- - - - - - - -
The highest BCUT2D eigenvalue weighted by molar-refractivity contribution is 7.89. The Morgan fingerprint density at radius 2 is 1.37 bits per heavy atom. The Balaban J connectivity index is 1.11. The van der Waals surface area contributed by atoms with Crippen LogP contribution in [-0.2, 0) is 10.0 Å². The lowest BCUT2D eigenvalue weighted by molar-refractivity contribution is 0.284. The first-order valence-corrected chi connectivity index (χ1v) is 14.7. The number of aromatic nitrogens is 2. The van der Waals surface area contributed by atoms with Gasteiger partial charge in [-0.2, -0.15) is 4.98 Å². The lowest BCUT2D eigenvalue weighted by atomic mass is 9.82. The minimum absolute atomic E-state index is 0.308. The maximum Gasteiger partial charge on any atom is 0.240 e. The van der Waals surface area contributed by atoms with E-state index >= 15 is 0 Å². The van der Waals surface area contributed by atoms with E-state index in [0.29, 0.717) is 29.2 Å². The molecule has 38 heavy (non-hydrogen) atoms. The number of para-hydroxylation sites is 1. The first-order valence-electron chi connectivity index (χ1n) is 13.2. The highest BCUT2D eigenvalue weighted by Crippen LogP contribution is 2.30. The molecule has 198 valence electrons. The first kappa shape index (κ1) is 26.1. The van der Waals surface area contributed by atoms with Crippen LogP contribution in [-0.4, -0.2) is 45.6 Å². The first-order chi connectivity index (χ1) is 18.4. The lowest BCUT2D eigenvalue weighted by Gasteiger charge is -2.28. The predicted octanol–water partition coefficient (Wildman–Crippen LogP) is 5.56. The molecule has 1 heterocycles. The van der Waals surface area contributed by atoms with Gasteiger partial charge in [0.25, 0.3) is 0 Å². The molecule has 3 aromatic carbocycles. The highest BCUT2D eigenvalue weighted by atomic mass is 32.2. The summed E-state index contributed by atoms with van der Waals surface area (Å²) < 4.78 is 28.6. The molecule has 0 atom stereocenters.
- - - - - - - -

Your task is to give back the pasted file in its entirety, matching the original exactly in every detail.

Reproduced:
The highest BCUT2D eigenvalue weighted by molar-refractivity contribution is 7.89. The Morgan fingerprint density at radius 2 is 1.37 bits per heavy atom. The Balaban J connectivity index is 1.11. The van der Waals surface area contributed by atoms with Crippen LogP contribution in [-0.2, 0) is 10.0 Å². The lowest BCUT2D eigenvalue weighted by molar-refractivity contribution is 0.284. The first-order valence-corrected chi connectivity index (χ1v) is 14.7. The number of aromatic nitrogens is 2. The van der Waals surface area contributed by atoms with Gasteiger partial charge in [-0.2, -0.15) is 4.98 Å². The lowest BCUT2D eigenvalue weighted by atomic mass is 9.82. The minimum absolute atomic E-state index is 0.308. The maximum Gasteiger partial charge on any atom is 0.240 e. The van der Waals surface area contributed by atoms with E-state index >= 15 is 0 Å². The van der Waals surface area contributed by atoms with E-state index in [0.29, 0.717) is 29.2 Å². The molecule has 38 heavy (non-hydrogen) atoms. The number of para-hydroxylation sites is 1. The first-order valence-electron chi connectivity index (χ1n) is 13.2. The highest BCUT2D eigenvalue weighted by Crippen LogP contribution is 2.30. The molecule has 198 valence electrons. The first kappa shape index (κ1) is 26.1. The van der Waals surface area contributed by atoms with Crippen LogP contribution in [-0.4, -0.2) is 45.6 Å². The first-order chi connectivity index (χ1) is 18.4. The lowest BCUT2D eigenvalue weighted by Gasteiger charge is -2.28. The predicted octanol–water partition coefficient (Wildman–Crippen LogP) is 5.56. The molecule has 1 heterocycles. The van der Waals surface area contributed by atoms with Gasteiger partial charge in [0.25, 0.3) is 0 Å². The molecule has 3 aromatic carbocycles. The highest BCUT2D eigenvalue weighted by atomic mass is 32.2. The summed E-state index contributed by atoms with van der Waals surface area (Å²) < 4.78 is 28.6. The molecule has 0 atom stereocenters.